100 Days of National Parks: Day 63 – Storm Shadow – Mesa Verde National Park, Colorado

Rising up above the valley floor outside of Cortez Colorado onto the towering bluff of Mesa Verde, it’s easy to get distracted by the view of the southern Rockies to the northeast. The towering snow-covered peaks beckon, trying to pull wanderers like myself deeper into their midst. Climbing up the winding road into Mesa Verde at sunrise, I found my gaze continuously drawn to the amazing sunrise, and the looming shadow of a late spring storm descending on the mountains. It was one of the most spectacular vistas I’ve ever come across, and as a result, I arrived at my intended destination far later than I’d planned.

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Storm Shadow

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Rising up above the valley floor outside of Cortez Colorado onto the towering bluff of Mesa Verde, it’s easy to get distracted by the view of the southern Rockies to the northeast.  The towering snow-covered peaks beckon, trying to pull wanderers like myself deeper into their midst.  Climbing up the winding road into Mesa Verde at sunrise, I found my gaze continuously drawn to the amazing sunrise, and the looming shadow of a late spring storm descending on the mountains.  It was one of the most spectacular vistas I’ve ever come across, and as a result, I arrived at my intended destination far later than I’d planned.

Continue reading “100 Days of National Parks: Day 63 – Storm Shadow – Mesa Verde National Park, Colorado”

100 Days of National Parks: Day 16 – Light in the Storm, Zion National Park

Light in the Storm

After what’s been an unexpectedly rough and emotional week, I find nothing re-energizes me on a creative, emotional, and spiritual level than getting out and exploring. When work has me worn down, or my personal life seems to be falling to pieces, I find the simple act of getting out and wandering, finding beautiful moments and beautiful places to photograph, is often enough to clear my head and bring the peace of mind I’m craving.

In September of 2012, my wanderlust was in full swing. I’d started a new job, but had a week off each month to get out and explore, and the main target on my list was a return to Zion National Park. Still trying to find some piece of myself that I found lacking, trying to make myself whole after multiple failed relationships and personal losses, I set out for seven days in southern Utah that would wind up being transformative in my outlook and would further establish my profound love affair with Zion and the National Parks in general.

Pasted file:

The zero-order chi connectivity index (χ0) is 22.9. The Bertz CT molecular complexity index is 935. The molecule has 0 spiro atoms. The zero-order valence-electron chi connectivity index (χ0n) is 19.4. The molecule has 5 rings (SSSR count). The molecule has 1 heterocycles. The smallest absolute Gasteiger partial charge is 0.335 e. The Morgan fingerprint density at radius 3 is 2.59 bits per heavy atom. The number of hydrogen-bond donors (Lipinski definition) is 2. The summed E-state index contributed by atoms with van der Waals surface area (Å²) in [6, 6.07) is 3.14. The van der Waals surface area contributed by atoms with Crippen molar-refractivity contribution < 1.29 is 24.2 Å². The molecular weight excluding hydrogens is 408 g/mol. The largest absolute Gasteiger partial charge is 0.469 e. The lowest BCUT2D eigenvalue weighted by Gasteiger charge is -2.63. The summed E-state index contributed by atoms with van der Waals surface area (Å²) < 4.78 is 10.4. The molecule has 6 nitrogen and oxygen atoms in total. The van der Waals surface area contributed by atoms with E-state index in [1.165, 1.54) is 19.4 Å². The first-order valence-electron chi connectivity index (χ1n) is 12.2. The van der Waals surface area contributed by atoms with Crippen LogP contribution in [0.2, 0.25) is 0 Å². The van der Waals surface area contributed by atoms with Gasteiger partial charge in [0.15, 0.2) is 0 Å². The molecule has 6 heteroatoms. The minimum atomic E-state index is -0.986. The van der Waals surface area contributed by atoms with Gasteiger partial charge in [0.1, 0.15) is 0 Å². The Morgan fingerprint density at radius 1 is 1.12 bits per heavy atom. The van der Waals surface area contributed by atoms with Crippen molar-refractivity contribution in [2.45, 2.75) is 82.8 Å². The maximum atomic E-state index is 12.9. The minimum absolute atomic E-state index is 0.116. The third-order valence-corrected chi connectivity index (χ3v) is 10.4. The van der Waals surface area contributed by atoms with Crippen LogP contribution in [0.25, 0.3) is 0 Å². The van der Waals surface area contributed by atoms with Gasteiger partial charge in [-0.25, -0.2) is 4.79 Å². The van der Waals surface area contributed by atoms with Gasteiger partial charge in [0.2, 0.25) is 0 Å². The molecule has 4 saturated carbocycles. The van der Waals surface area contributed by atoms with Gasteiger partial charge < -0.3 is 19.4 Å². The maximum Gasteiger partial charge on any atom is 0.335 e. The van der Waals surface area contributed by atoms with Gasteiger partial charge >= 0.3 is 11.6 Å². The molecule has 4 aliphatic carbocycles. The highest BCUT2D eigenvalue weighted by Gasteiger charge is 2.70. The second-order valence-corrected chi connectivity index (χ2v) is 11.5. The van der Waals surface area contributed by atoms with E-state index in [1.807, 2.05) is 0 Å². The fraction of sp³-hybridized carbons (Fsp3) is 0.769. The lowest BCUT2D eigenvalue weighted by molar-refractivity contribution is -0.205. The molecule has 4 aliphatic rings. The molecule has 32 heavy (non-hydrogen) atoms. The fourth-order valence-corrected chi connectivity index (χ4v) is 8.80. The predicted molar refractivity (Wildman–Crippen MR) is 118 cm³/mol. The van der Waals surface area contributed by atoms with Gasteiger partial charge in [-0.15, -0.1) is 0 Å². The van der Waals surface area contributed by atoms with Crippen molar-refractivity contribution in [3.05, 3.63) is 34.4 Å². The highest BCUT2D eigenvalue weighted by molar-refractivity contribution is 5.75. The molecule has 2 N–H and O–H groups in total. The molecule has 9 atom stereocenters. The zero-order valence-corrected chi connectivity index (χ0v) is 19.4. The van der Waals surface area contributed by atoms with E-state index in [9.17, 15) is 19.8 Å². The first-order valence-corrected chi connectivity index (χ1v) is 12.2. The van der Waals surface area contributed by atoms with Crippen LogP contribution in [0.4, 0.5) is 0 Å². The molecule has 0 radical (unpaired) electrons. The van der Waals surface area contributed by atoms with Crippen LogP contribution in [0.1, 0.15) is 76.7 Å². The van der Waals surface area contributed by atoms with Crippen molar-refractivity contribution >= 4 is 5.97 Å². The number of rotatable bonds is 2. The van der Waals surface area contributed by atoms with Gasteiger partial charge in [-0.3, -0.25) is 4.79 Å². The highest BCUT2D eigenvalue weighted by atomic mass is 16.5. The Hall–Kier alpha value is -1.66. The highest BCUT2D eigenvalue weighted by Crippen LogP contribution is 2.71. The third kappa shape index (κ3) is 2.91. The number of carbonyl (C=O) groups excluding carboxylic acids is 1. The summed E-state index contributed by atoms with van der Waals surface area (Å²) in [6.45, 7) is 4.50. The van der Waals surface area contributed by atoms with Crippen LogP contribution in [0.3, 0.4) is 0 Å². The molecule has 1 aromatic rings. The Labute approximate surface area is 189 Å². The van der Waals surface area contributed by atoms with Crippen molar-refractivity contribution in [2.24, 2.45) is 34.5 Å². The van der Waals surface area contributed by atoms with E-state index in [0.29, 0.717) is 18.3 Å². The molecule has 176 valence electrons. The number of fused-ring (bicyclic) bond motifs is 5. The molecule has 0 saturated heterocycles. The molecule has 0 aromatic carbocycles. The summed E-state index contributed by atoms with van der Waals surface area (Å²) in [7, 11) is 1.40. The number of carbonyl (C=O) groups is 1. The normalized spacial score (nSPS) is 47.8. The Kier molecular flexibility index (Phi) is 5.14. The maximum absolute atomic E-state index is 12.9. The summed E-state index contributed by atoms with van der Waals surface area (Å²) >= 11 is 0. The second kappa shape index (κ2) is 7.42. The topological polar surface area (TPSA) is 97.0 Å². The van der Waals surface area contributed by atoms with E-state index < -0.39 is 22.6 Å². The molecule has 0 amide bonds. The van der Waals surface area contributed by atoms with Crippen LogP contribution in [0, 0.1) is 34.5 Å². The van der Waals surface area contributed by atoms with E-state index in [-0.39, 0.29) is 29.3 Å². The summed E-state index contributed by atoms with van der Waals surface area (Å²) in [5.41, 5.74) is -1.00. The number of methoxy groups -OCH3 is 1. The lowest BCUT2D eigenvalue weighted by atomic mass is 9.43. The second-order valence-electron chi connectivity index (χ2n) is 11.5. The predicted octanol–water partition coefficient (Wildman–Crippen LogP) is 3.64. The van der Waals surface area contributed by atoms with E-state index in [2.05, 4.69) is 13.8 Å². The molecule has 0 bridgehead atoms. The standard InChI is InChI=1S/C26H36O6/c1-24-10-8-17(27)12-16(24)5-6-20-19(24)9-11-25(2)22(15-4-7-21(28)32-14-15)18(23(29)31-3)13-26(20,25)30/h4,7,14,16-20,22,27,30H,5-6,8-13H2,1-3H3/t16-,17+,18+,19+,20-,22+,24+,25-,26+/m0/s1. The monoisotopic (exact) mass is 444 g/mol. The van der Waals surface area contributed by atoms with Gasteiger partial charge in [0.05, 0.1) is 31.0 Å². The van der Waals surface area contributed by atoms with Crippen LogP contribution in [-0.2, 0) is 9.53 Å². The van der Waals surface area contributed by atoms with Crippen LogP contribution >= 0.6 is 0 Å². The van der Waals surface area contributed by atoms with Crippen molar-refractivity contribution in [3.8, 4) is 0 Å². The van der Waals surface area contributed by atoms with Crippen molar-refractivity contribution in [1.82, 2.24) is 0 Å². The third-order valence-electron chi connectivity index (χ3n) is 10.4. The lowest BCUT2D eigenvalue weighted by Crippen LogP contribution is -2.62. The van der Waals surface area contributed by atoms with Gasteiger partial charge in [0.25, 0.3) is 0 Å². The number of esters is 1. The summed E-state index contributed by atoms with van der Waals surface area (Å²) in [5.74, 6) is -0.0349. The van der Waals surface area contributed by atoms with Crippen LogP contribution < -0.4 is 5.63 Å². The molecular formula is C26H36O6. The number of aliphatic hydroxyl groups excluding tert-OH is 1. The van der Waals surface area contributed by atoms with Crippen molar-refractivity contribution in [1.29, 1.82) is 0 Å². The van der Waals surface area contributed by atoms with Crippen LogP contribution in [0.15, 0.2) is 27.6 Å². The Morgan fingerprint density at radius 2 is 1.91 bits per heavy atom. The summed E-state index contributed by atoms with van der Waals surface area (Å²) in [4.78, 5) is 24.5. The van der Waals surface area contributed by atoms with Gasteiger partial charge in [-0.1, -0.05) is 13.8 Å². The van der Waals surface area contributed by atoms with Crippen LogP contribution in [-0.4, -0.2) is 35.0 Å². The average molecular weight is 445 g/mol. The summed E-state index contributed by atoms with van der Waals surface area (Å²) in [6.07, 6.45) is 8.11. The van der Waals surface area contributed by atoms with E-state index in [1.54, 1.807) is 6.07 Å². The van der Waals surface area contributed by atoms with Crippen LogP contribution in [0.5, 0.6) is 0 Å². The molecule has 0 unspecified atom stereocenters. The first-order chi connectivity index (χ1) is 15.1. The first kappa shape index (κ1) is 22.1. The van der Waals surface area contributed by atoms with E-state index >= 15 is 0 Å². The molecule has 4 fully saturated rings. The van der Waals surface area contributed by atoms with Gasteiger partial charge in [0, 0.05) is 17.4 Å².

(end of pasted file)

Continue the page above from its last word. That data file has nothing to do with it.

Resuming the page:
I’d been once before, seemingly in passing during a weekend road trip the year before, and associated much of the places in the Park with a relationship and people that I no longer wanted to be connected to. Instead of hiding from those associations, though, I faced them head-on, and made a concerted effort to establish new associations, new connections, that have proven more profound and real than any that may have existed before.

A few days into my week there, a massive storm rolled through, and I was privileged to witness one of the most spectacular scenes that everyone should have a chance to appreciate some day. Zion in the rain is a singular experience, one that transforms the park from a dramatic landscape to something otherworldly, seemingly created just for your eyes. As the crowds thin and the clouds obscure the pinnacles of the surrounding cliffs, waterfalls spring out of dry rock faces and life abounds, animals and plants bursting forward to revel in the surrounding wetness.

The morning of the storm, I woke early to take photos of the sunrise, and was treated to this amazing vision as the sunlight streamed through a small hole in the clouds on the East Rim of the park. The darkness of the storm seemed to part and let the light through, and I stood in awe of the scene, brief and fleeting though it was, and consider myself profoundly lucky to have been there to witness it.